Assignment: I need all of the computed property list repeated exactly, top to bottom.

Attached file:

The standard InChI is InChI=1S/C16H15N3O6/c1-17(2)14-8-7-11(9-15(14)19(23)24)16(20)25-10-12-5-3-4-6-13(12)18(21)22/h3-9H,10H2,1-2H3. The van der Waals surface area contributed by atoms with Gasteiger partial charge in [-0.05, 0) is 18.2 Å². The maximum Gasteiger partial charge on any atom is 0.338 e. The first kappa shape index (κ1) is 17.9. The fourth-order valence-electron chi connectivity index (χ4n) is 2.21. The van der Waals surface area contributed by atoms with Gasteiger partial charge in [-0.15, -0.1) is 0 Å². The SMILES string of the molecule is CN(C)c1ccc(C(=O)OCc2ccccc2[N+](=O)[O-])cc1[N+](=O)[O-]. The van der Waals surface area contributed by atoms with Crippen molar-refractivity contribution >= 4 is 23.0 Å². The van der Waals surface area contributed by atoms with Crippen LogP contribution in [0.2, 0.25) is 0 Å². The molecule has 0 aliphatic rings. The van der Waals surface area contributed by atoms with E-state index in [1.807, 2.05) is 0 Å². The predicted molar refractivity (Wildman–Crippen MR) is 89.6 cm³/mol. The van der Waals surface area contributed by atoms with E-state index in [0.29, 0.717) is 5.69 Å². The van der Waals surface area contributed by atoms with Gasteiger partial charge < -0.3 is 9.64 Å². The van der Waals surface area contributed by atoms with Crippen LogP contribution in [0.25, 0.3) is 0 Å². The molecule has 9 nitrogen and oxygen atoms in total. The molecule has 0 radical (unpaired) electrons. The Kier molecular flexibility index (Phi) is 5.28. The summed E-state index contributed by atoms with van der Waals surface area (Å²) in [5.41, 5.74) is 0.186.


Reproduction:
The standard InChI is InChI=1S/C16H15N3O6/c1-17(2)14-8-7-11(9-15(14)19(23)24)16(20)25-10-12-5-3-4-6-13(12)18(21)22/h3-9H,10H2,1-2H3. The van der Waals surface area contributed by atoms with Gasteiger partial charge in [-0.05, 0) is 18.2 Å². The maximum Gasteiger partial charge on any atom is 0.338 e. The first kappa shape index (κ1) is 17.9. The fourth-order valence-electron chi connectivity index (χ4n) is 2.21. The van der Waals surface area contributed by atoms with Gasteiger partial charge in [-0.15, -0.1) is 0 Å². The SMILES string of the molecule is CN(C)c1ccc(C(=O)OCc2ccccc2[N+](=O)[O-])cc1[N+](=O)[O-]. The van der Waals surface area contributed by atoms with Crippen molar-refractivity contribution >= 4 is 23.0 Å². The van der Waals surface area contributed by atoms with Crippen LogP contribution in [0.2, 0.25) is 0 Å². The molecule has 0 aliphatic rings. The van der Waals surface area contributed by atoms with E-state index in [1.807, 2.05) is 0 Å². The predicted molar refractivity (Wildman–Crippen MR) is 89.6 cm³/mol. The van der Waals surface area contributed by atoms with E-state index in [0.29, 0.717) is 5.69 Å². The van der Waals surface area contributed by atoms with Gasteiger partial charge < -0.3 is 9.64 Å². The van der Waals surface area contributed by atoms with Crippen LogP contribution in [0.25, 0.3) is 0 Å². The molecule has 9 nitrogen and oxygen atoms in total. The molecule has 0 radical (unpaired) electrons. The Kier molecular flexibility index (Phi) is 5.28. The summed E-state index contributed by atoms with van der Waals surface area (Å²) in [5.41, 5.74) is 0.186.